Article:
I’ve tried to explain before (probably not here, but definitely in person to a lot of people) how I was extremely lucky when it came to gender expectations: both my Dad and my maternal grandfather (“Grumps”) let me play with “boy stuff” (and, in fact, encouraged me to).
With Dad it was taking apart stereos and playing with Erector sets, while my Grumps let me build things in his shop (supervised, of course). In both cases I didn’t have any sense that I wasn’t supposed to be doing these things, and it wasn’t until I was much older (middle school, maybe?) that I realized that it was considered somewhat weird to be a girl who liked computers and science. I still remember Dad teaching me how to add in binary when I was in the seventh grade — I ended up going to computer camp that summer and programming in Basic on “trash-80s.”
But my experience wasn’t the norm then, and it feels to me like it’s even less the norm now. It seems everywhere I turn it’s the Pink Pink Pink Princess World (which you *have* to be in if you’re a little girl) versus the Superhero Robot Machine World that little boys get. Most of my friends who are raising children are exceptions — one of my dear friends was delighted when her boy-child took an interest in home decorating, and another friend made her daughter a Thor costume. Because Thor.
Of course if you are little girl and you love princesses and pink and all things glittery, that’s delightful too — I’m just saying that shouldn’t be your only choice! In fact, I happen to also *love* all things glittery, much to the chagrin of my husband, who understands the …contagious… nature of glitter.
Growing up with the idea that your choices — about what to like, how to act, how to dress, and what you can do — aren’t defined by your reproductive organs is incredibly powerful. This choice by Target to examine their signage and remove the genderdness except for where it makes sense (to help a parent determine a size, for instance) is wonderful. It’s a great step towards helping to eliminate all those subtle cues designed to keep kids stuck in their gender stereotype.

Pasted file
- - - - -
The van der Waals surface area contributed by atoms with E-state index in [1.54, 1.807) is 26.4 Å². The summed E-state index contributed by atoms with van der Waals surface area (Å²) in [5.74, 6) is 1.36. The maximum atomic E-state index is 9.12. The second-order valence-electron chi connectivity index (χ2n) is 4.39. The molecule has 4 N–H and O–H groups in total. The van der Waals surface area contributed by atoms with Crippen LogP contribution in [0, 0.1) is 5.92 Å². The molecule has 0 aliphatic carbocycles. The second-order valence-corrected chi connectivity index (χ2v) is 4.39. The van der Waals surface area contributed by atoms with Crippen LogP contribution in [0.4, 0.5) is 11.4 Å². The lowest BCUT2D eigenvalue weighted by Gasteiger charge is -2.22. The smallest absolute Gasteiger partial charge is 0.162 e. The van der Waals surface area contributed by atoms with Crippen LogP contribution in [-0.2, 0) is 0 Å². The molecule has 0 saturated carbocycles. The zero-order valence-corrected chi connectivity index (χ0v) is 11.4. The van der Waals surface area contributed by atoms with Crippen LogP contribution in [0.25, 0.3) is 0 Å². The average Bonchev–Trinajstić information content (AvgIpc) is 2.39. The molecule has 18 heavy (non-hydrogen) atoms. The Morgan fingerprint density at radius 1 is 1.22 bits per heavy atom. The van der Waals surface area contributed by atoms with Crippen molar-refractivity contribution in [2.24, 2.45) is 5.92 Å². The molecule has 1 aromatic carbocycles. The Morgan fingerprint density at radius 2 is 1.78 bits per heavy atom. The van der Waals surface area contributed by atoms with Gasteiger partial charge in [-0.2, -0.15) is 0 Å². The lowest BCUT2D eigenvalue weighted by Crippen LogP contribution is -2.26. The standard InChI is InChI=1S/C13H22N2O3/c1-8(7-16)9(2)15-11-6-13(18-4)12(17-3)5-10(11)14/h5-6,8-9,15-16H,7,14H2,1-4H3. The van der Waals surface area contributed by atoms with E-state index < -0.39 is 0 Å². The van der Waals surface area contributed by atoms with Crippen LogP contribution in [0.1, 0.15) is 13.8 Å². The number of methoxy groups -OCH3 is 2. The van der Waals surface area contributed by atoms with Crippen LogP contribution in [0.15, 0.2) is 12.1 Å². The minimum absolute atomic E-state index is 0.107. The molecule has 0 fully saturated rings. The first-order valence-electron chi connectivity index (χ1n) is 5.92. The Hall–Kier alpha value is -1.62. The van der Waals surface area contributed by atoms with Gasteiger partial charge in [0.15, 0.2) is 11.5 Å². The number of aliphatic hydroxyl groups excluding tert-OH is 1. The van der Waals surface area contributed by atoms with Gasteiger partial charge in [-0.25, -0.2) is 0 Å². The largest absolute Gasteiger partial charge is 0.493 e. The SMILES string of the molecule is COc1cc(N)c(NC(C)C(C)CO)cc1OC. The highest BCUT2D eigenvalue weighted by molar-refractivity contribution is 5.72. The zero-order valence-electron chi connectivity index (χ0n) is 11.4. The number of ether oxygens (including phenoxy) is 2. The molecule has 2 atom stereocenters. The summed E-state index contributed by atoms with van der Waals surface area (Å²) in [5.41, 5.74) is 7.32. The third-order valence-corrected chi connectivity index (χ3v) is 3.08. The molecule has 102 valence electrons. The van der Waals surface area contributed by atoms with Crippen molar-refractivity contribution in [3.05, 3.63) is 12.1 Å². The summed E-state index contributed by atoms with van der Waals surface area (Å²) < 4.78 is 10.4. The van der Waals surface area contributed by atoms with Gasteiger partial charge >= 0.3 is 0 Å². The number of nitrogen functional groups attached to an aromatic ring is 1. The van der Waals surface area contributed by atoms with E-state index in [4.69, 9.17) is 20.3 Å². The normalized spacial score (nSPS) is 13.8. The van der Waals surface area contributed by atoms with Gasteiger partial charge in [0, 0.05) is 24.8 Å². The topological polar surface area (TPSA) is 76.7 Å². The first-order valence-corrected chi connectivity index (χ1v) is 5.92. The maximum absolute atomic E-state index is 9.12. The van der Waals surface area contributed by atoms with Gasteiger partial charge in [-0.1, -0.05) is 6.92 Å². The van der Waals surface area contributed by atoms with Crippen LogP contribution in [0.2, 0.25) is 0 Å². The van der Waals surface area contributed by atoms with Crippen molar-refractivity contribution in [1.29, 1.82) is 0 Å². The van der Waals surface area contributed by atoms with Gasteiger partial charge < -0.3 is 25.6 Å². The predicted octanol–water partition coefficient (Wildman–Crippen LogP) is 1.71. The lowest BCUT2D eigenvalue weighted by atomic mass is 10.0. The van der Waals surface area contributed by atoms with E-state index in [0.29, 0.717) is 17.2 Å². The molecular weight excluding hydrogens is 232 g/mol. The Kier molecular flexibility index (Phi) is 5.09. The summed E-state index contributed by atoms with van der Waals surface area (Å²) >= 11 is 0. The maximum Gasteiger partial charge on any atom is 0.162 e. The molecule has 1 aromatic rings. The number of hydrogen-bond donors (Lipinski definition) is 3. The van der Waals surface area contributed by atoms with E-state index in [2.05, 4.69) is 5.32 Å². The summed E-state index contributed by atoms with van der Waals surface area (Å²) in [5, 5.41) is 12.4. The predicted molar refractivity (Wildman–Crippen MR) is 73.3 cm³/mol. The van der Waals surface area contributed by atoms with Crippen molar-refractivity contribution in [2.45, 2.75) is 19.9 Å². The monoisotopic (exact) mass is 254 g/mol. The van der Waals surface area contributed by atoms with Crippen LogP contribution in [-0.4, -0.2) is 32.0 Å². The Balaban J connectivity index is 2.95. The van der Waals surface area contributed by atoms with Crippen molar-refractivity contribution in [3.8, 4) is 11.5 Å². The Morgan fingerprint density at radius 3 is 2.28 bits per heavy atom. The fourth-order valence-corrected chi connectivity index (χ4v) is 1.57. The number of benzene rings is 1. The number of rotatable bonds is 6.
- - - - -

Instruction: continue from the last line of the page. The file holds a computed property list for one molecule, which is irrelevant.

Any child should feel equally at home looking at the pink sparkly backpacks…or the laser-building-robots.
Going through some old photos over the weekend, I found pictures that I took of my Granny and Grumps’ kitchen wall, which was covered with awards, certificates and photos that reflected that his years of service to North Carolina. One of them was for the “Order of the Long Leaf Pine,” which Wikipedia said was created in 1965.
Well, my Grumps was presented the award on September 9, 1964 (which means Wikipedia was wrong, and I had proof!). Looking further, I found the website for the Order of the Longleaf Pine and the listing for all recipients — and Grumps wasn’t listed. Apparently record-keeping was somewhat sparse during the early days of the award’s existence, and the site asked anyone who knew of a missing recipient to send that information in.
So I did. And I just got a very nice email back from the current manager of the Order of the Long Leaf Pine Society saying that not only was he delighted to add Grumps, but that Grumps’ certificate was one of the earliest he’d seen.
And I’ve made a mod on the talk page for the Order of the Long Leaf Pine on Wikipedia explaining that the award existed at least as early as 1964. We’ll see what happens.
My Grumps, my mom’s father, loved photography (it runs on both sides of the family: Grandpa, my Dad’s dad did too). He had a series of cameras, most of which I’ve now ended up with, from old Brownies to Kodaks to Polaroids. Apparently he took mostly slide film, as I ended up with *hundreds* and *hundreds* of slides, mostly Kodachrome (gives you those nice, bright colors).
Some of the slides, though, were a type I’d never seen before: stereo slides! I knew they existed, but I’d only seen them in commercial format; I hadn’t realized that home photographers could take them. Well, take them they could, and Grumps did, with what I assume must have been a Stereo Realist camera (sadly, the camera has not yet turned up).
I ended up with 30ish boxes of stereo slides, so perhaps 200-300 images total. I’m having them scanned, some in 2D (the ones that are “meh” in quality) and some in 3D (to Blu-Ray, for the ones for which the 3Dness would be worth it, according to the company that is doing it for me).
I’ve gotten back the first batch of 2D ones — check it out: